defendant, Ronald Martin, appeals his conviction, following a
jury trial in Superior Court (Nicolosi, J.), on
charges of felonious sexual assault, see RSA 632-A:3
(2016), and aggravated felonious sexual assault, see
RSA 632-A:2 (2016). He contends that the trial court erred
by: (1) denying his motion to depose the victim; and (2)
admitting evidence of the victim's prior consistent
statement to rehabilitate her credibility. We affirm.
first address whether the trial court erred in denying the
defendant's motion to depose the victim. We evaluate the
trial court's denial of the motion under the
unsustainable exercise of discretion standard. State v.
Oakes, 161 N.H. 270, 277 (2010). To prevail, the
defendant must demonstrate that the trial court's ruling
was clearly untenable or unreasonable to the prejudice of his
case. Id. In making this determination, we look only
to the evidence the trial court had before it. State v.
Rhoades, 139 N.H. 432, 434 (1995).
basic object of the discovery process in criminal proceedings
is to permit the defendant a decent opportunity to prepare in
advance of trial and avoid surprise, thus extending to him
the fundamental fairness that the adversary system aims to
provide. State v. Adams, 133 N.H. 818, 825 (1991).
Pursuant to RSA 517:13, II (2007), the trial court has the
discretion to allow a criminal defendant to depose a witness
when the defendant shows "by a preponderance of the
evidence that such deposition is necessary . . . [t]o ensure
a fair trial, avoid surprise or for other good cause shown,
" RSA 517:13, II(b).
necessity of a deposition is determined on a case-by-case
basis and depends upon the complexity of the issues at trial,
the other avenues for the defendant to acquire the same
information, or other special circumstances. State v.
Sargent, 148 N.H. 571, 575 (2002); RSA 517:13, II(b). To
succeed on a motion to depose, the defendant must make a
threshold showing of necessity given the particular facts and
circumstances of his case. State v. Ellsworth, 142
N.H. 710, 715 (1998). A defendant does not have an
unqualified due process right to compel depositions in a
criminal case. State v. Fernandez, 152 N.H. 233, 236
case, a detective interviewed the victim for approximately
five and a half hours, while a prosecutor observed and took
detailed notes. Because the detective mistakenly believed
that the interview was being recorded, she did not take
notes. Within a few hours after the interview, the detective,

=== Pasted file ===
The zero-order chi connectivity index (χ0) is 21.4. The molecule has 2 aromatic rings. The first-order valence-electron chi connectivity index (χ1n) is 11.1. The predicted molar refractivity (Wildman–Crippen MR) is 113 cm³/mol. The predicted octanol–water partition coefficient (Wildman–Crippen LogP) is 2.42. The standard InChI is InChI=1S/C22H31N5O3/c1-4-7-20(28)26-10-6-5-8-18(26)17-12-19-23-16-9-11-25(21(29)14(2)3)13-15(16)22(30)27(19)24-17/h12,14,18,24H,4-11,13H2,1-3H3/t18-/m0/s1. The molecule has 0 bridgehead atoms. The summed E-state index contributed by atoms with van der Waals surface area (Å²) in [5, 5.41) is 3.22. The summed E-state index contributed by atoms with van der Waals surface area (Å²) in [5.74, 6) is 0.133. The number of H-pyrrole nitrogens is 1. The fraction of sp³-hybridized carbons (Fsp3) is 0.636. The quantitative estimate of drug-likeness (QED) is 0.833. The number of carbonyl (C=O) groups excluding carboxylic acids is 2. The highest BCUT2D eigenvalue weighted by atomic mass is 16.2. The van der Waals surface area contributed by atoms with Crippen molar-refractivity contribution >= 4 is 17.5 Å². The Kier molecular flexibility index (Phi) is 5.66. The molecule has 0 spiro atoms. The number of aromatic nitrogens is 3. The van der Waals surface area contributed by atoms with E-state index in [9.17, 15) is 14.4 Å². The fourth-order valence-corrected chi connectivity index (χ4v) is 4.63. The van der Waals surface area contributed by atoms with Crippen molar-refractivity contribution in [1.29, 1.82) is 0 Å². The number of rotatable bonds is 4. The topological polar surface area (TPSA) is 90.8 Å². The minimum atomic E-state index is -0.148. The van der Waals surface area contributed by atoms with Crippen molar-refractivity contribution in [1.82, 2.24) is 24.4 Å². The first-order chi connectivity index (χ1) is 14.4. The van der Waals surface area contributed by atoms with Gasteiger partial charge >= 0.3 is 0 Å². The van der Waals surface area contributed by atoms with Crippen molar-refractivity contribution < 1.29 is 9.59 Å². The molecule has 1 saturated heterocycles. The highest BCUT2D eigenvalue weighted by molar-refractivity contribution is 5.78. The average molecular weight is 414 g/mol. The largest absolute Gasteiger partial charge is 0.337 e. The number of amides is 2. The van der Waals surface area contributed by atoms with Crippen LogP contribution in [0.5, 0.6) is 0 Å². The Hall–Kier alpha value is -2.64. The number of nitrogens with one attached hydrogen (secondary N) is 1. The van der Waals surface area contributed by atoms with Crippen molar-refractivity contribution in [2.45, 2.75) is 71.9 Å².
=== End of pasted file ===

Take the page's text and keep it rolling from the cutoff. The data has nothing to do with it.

relying upon her memory and the prosecutor's detailed
notes, prepared a seven-page, single-spaced report of the
interview. The report contained numerous details of each
assault, such as the precise location, the victim's
clothing, the surrounding circumstances, and the
defendant's actions. The detective testified that,
shortly before trial, she reviewed the report with the victim
to confirm the information and that, at that time, the victim
disclosed additional details. The defendant received numerous
discovery documents, including the detective's seven-page
report and the prosecutor's notes of the interview.
trial court found that the defendant failed to show a
necessity to depose the victim. It determined that the
discovery documents contained "information Defendant may
use to impeach [the victim], " which was "adequate
for him to have a fair trial and avoid surprise."
See Adams, 133 N.H. at 825.
defendant "does not contend that a defendant is always
entitled to a deposition in the absence of a verbatim
transcript of a witness's statement." Instead, he
argues that this case differs from others in which the
defendant received a report of an interview, rather than a
verbatim transcript or statement, because, here, the
detective believed that the interview was being recorded and,
thus, "did not take the kind of careful notes she would
have taken had she anticipated depending on those notes"
when writing her report. He contends that this undermined the
report's "value as an impeachment tool" because
it "enabled both [the detective] and [the victim] to
disparage the report as not a comprehensive and accurate
summary of [the victim's] statements during the
interview." He argues that this allowed the victim to
"disavow the contents of the report as to particular
details, without harming her own credibility by pitting it
against that of the [detective]." The defendant points
to the detective's testimony that the report might not